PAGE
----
Space Dandy, like Cowboy Bebop and Samurai Champloo before, is genre to itself. It plays with and breaks themes found in scifi and anime. The series lacked a cohesive plot, and it was sporadic at times. Yet, some episodes were the stuff of legend. Other episodes were the stuff of meh. Where Cowboy Bebop was episodic, but Space Dandy took it to the extreme. It seemed as if zero episodes were related. The final episode explains the structure and pulls everything together, just barely but enough.
I wasn’t expecting the last episode to be able to pull that off. I won’t ruin the last episode beyond that.
It is interesting how subtle this rockabilly anime was. Oh, not in the lavish, varied animation. The show was quite in-the-face about that. Rather, the subtle threads laced in every episode that the finale yanks together. Of course, in one episode QT makes an offhand comment about Dandy’s changes in female tastes. Dandy starts out preferring the booty. Several episodes later, Dandy makes a comment about boobs being the best. Then back to the booty in the High School Musical spoof episode. Events with Dr. Gel also point to goings on. His personality shifts from mustache twirler to absent minded professor and back again. Space Dandy’s tie together is worthy of Star Trek’s convoluted timeline arcs.
I quite enjoyed the romp. Dandy is a dandy guy. Interestingly, his love for the ladies and their various gifts does not fall into misogyny. Rather, he treats women with respect in an old fashioned, 1950s sort of way. Dandy fits with the 1950s time period in every way – from the Greaser look to the cheesy science fiction movies.
Scattered throughout the series are references to modern issues and cultural norms. Meow is constantly screwing around with his blog or Twitter. His smart phone is always in his hand. It often distracts him from goings on around him. Sounds familiar? Honey is also a reference to attitudes toward women. Honey works at Boobies where she wears not much of anything. Despite coming off as a bimbo at work, she is actually a genius and capable pilot. This reflects how women who work at places like Hooters are often looked down upon. Many are working their way through college and are far more intelligent than the tight shorts and shirts suggest to people. Space Dandy alludes to how we make (wrong) judgments of people based on surface interactions and the clothes they wear.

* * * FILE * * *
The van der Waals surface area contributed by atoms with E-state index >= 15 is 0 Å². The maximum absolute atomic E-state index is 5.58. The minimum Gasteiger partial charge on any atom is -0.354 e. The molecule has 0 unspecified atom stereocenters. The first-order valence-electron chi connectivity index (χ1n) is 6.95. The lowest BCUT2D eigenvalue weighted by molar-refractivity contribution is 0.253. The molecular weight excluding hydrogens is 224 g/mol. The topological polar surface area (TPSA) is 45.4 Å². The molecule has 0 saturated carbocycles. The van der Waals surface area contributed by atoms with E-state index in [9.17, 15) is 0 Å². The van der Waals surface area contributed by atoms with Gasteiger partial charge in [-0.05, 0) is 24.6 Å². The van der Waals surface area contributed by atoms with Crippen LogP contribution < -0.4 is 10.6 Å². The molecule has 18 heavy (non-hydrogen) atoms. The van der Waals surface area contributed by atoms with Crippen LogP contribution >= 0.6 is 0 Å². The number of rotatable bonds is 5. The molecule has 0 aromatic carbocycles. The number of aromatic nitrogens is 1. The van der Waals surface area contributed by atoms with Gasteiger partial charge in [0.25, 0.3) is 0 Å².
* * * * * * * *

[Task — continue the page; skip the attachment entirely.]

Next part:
The series is unlike any other I’ve watched. It is refreshing to see storytelling be daring and strike out into new ground. Although, at its core, Space Dandy’s storyline is straight out of Star Trek, the execution is what sets it apart. It doesn’t try to tie anything together, but offer threads in every seemingly unrelated episode to pull together at the end. The series doesn’t try to be something it is not: it is just a fun ride through space in a Hawaiian themed space ship.
I am a little disappointed that the cute Adelie failed to make one last appearance. I expected to see her appear as a adult to torment and perhaps marry Dandy. Hey, weirder things happened!
It is interesting how Space Dandy played with String Theory and the multiple universe hypothesis without becoming overly confusing. Star Trek tends to get lost whenever it plays with the same ideas.
At the end of the day, Space Dandy doesn’t have much of a message. It plays with sci-fi tropes and ideas from the fringes of science. It doesn’t get itself lost in lofty serious messages about existence. Space Dandy sets out to entertain. The anime isstuffed with visuals that massage the retinas and zany action that remind me of the more playful days of animation. It is also very western and wonderfully funky. Anime often takes itself too seriously. Space Dandy is everything but serious. Space Dandy is a nice break from the tired high school anime that clutters what we see here in the US.
I am sad to see Space Dandy end. It was a dandy ride, baby.